Fear of Falling: Taijiquan as a Form of Graded in Vivo Exposure Therapy

Shane Kachur, R. Nicholas Carleton, Gordon Asmundson


Falls in the elderly can cause injuries that lead to loss of independence. Loss of postural sway, balance, and slower reaction times are strong predictors of falling (Lajoie & Gallagher, 2004). Traditional exercise programs focus on studying and treating these factors (Tideiksaar, 1997); however, fear of falling – another strong predictor of falls – has received relatively little attention in the treatment literature (Maki et al., 1991). There are indications of a direct link between fear of falling, and actual falls (Myers et al., 1996), and a relationship between fear-related avoidance of activities and falling (Delbaere et al., 2004). Taijiquan, an ancient Chinese martial art turned exercise regimen (Wolf et al., 2001), has been shown to be effective ameliorating fear of falling and traditional antecedents of falling (Tsang et al., 2004). Like graded exposure therapies, Taijiquan practitioners slowly and progressively achieve increasingly difficult postures that simulate potentially fearful situations in a calming environment. Relative to other exercise treatments, such as computerized balance training, education, and graded exercise, Taijiquan has produced significant reductions in fear of falling and in actual falls (McGibbon et al., 2005). Herein the available research on Taijiquan and falls is reviewed to advocate for Taijiquan as a form of graded exposure therapy to reduce fear of falling and falls in seniors. Implications and future research directions will be discussed.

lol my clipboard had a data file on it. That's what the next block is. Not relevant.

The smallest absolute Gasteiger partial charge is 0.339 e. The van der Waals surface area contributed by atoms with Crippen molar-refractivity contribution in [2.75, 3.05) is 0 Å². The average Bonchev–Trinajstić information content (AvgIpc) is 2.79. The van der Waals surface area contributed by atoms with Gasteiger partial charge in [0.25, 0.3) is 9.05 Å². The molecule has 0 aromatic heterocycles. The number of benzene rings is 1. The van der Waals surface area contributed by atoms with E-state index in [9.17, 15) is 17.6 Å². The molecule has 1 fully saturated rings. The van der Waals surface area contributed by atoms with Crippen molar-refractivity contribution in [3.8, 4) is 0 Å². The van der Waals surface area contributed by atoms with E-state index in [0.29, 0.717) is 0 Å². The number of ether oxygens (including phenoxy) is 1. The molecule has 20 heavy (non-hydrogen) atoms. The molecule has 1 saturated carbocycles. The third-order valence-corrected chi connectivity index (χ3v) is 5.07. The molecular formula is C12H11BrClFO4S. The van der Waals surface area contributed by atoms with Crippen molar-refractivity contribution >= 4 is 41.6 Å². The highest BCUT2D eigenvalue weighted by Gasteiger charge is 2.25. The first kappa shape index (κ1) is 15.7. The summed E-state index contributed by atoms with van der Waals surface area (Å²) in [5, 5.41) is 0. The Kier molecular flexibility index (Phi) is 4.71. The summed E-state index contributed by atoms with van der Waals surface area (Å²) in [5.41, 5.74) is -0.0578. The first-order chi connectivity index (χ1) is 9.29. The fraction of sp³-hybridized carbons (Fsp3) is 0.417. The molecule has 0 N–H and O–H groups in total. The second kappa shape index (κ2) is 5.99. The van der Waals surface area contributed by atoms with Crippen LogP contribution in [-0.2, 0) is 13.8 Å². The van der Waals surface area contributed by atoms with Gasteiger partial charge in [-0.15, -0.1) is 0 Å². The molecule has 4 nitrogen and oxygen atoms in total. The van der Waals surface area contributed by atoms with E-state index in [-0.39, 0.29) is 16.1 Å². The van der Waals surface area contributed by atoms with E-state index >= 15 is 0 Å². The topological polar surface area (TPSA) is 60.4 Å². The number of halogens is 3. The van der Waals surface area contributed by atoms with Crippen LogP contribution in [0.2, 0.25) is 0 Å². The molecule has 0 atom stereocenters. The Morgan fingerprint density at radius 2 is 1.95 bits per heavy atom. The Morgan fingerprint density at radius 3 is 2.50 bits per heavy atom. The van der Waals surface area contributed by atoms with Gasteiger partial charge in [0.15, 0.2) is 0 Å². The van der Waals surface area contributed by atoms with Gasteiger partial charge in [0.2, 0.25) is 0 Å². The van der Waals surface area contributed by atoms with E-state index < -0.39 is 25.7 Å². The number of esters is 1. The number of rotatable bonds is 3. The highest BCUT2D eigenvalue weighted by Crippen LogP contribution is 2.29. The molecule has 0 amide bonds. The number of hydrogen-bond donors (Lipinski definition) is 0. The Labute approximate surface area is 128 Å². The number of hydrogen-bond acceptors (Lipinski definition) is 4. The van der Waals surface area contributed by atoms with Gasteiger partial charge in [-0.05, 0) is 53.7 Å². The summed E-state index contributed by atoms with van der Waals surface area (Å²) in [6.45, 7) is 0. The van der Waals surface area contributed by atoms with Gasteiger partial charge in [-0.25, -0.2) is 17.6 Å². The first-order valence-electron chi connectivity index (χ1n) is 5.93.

ASMUNDSON, G., NORTON, P., & VLAEYEN, J. (2004). Fear-avoidance models of chronic pain: an overview. En G. Asmundson, J. Vlaeyen, & G. Crombez (Eds.), Understanding and treating fear of pain. New York: Oxford University Press.

BOERSMA, K., LINTON, S., OVERMEER, T., JANSSON, M., VLAEYEN, J., & DE JONG, J. (2002). Lowering fear-avoidance and enhancing function through exposure in vivo: A multiple baseline study across six patients with back pain. Pain, 108, 8-16.

CHAMBERLIN, M., FULWIDER, B., SANDERS, S., & MEDEIROS, J. (2005). Does fear of falling influence spatial and temporal gait parameters in elderly persons. The Journals of Gerontology. Series A, Biological sciences and medical sciences, 60, 1163-1167.

DELBAERE, K., CROMBEZ, G., VANDERSTRAETEN, G., WILLEMS, T., & CAMBIER, D. (2004). Fear-related avoidance of activities, falls, and physical frailty. A prospective community-based cohort study. Age and Ageing, 33, 368-373.

HAAS, C., GREGOR, R., WADDELL, D., OLIVER, A. SMITH, D., FLEMMING, R., & WOLF, S. (2004). The influence of Tai Chi training on the centre of pressure trajectory during gait initiation in older adults. Archives of Physical Medicine and Rehabilitation, 85, 1593-1598.

HADJISTAVROPOLOUS, T., & CARPENTER, M. (2006). Fear of pain and fear of falling in the elderly. Presentación en la Canadian Pain Society 2006 Annual Conference, Edmonton, 14 y 15 de junio. Edmonton, AB.

HONG, J. (2006). Chen style Taijiquan practical method (Z. H. Chen, Trad.). Edmonton, Canada: Hunyuantaiji press.

LAJOIE, Y., & GALAGHER, S. (2003). Predicting falls within the elderly community: of postural sway, reaction time, the Berg balance scale, and the Activities-specific Balance Confidence Scale for comparing fallers and non-fallers. Archives of Physical Medicine and Rehabilitation, 85, 1593-1598.